“Climate change is impacting people and ecosystems around the world, and we expect many of these impacts to escalate with continued warming,” said Katherine Calvin, chief scientist and senior climate advisor at NASA Headquarters in Washington. “Our agency observes climate change, its impacts, and its drivers, like greenhouse gases, and we are committed to providing this information to help people plan for the future.”

Data Collection and Analysis

NASA assembles its temperature record from surface air temperature data from tens of thousands of metrological stations, as well as sea surface temperature data acquired by ship- and buoy-based instruments. This raw data is analyzed using methods that account for the varied spacing of temperature stations around the globe and for urban heating effects that could skew the calculations.

“This July was not just warmer than any previous July – it was the warmest month in our record, which goes back to 1880,” said GISS Director Gavin Schmidt. “The science is clear this isn’t normal. Alarming warming around the world is driven primarily by human-caused greenhouse gas emissions. And that rise in average temperatures is fueling dangerous extreme heat that people are experiencing here at home and worldwide.”

Ocean Temperatures and El Niño

High sea surface temperatures contributed to July’s record warmth. NASA’s analysis shows especially warm ocean temperatures in the eastern tropical Pacific, evidence of the El Niño that began developing in May 2023. Phenomena such as El Niño or La Niña, which warm or cool the tropical Pacific Ocean, can contribute a small amount of year-to-year variability in global temperatures. But these contributions are not typically felt when El Niño starts developing in Northern Hemisphere summer. NASA expects to see the biggest impacts of El Niño in February, March, and April 2024.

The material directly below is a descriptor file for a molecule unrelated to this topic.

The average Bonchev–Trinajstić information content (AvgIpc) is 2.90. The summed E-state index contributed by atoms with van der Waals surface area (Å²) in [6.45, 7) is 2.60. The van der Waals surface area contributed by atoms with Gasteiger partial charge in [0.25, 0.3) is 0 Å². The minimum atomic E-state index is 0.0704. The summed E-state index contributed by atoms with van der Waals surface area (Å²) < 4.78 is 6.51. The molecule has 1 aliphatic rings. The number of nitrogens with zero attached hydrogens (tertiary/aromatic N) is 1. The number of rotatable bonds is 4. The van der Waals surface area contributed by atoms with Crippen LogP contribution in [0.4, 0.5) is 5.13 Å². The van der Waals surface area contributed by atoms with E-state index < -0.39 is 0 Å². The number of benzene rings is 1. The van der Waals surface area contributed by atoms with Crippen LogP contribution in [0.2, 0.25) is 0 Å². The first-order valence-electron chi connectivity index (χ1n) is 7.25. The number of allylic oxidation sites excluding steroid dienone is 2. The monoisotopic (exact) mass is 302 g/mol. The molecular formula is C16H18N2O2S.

5 Comments on "Global Fever: NASA Says July 2023 Sizzles As the Hottest Month on Record Ever Since 1880"

  1. Where are the error bars on that figure? It is the duty of the scientist to report the uncertainty associated with measurements like these.

  2. “Temperature “normals” are defined by several decades or more — typically 30 years.”

    Then why bother to explain anomalies for a single month. That is weather, not climate. Furthermore, the anomaly map is misleading. An extra 3 or 4 degrees C in the northern hemisphere Summer can be more than uncomfortable; it can be life threatening, particularly if the humidity is high. However, 3 or 4 degrees C warmer in the middle of the Antarctic Winter is really inconsequential. This is a case of trying to make a mountain out of a mole hill! This is poor science and NASA should be embarrassed at being compelled to write such material to support President Biden’s agenda.

  3. Strange, 1880 is the time period when scientists agree the last ice age ended. I’m not a climate “expert”, but I’ve always thought the very definition of the end of a global ice age was global warming.

  4. Also strange, here in SC it’s been unusually mild all spring and summer, we haven’t hit 100 once yet. Matter of fact the “hottest temps on record” have just occurred in relatively small pockets. For global warming it doesn’t seem to be very global.